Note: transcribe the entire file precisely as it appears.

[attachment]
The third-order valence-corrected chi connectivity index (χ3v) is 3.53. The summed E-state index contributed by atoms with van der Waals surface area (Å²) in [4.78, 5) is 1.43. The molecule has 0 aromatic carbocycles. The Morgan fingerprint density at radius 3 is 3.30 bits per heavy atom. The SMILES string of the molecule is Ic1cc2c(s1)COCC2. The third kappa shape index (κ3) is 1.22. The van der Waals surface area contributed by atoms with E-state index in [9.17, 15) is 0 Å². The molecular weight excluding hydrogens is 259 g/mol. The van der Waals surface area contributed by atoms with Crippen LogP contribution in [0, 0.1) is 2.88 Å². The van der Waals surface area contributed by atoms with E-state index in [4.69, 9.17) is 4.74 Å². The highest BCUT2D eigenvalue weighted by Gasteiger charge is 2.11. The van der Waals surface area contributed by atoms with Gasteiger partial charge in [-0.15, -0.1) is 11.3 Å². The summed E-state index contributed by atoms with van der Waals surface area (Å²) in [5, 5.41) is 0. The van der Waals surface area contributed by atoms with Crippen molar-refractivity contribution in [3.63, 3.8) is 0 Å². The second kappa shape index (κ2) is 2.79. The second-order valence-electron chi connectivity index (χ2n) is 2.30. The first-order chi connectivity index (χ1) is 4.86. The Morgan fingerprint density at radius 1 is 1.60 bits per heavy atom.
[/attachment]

The third-order valence-corrected chi connectivity index (χ3v) is 3.53. The summed E-state index contributed by atoms with van der Waals surface area (Å²) in [4.78, 5) is 1.43. The molecule has 0 aromatic carbocycles. The Morgan fingerprint density at radius 3 is 3.30 bits per heavy atom. The SMILES string of the molecule is Ic1cc2c(s1)COCC2. The third kappa shape index (κ3) is 1.22. The van der Waals surface area contributed by atoms with E-state index in [9.17, 15) is 0 Å². The molecular weight excluding hydrogens is 259 g/mol. The van der Waals surface area contributed by atoms with Crippen LogP contribution in [0, 0.1) is 2.88 Å². The van der Waals surface area contributed by atoms with E-state index in [4.69, 9.17) is 4.74 Å². The highest BCUT2D eigenvalue weighted by Gasteiger charge is 2.11. The van der Waals surface area contributed by atoms with Gasteiger partial charge in [-0.15, -0.1) is 11.3 Å². The summed E-state index contributed by atoms with van der Waals surface area (Å²) in [5, 5.41) is 0. The van der Waals surface area contributed by atoms with Crippen molar-refractivity contribution in [3.63, 3.8) is 0 Å². The second kappa shape index (κ2) is 2.79. The second-order valence-electron chi connectivity index (χ2n) is 2.30. The first-order chi connectivity index (χ1) is 4.86. The Morgan fingerprint density at radius 1 is 1.60 bits per heavy atom.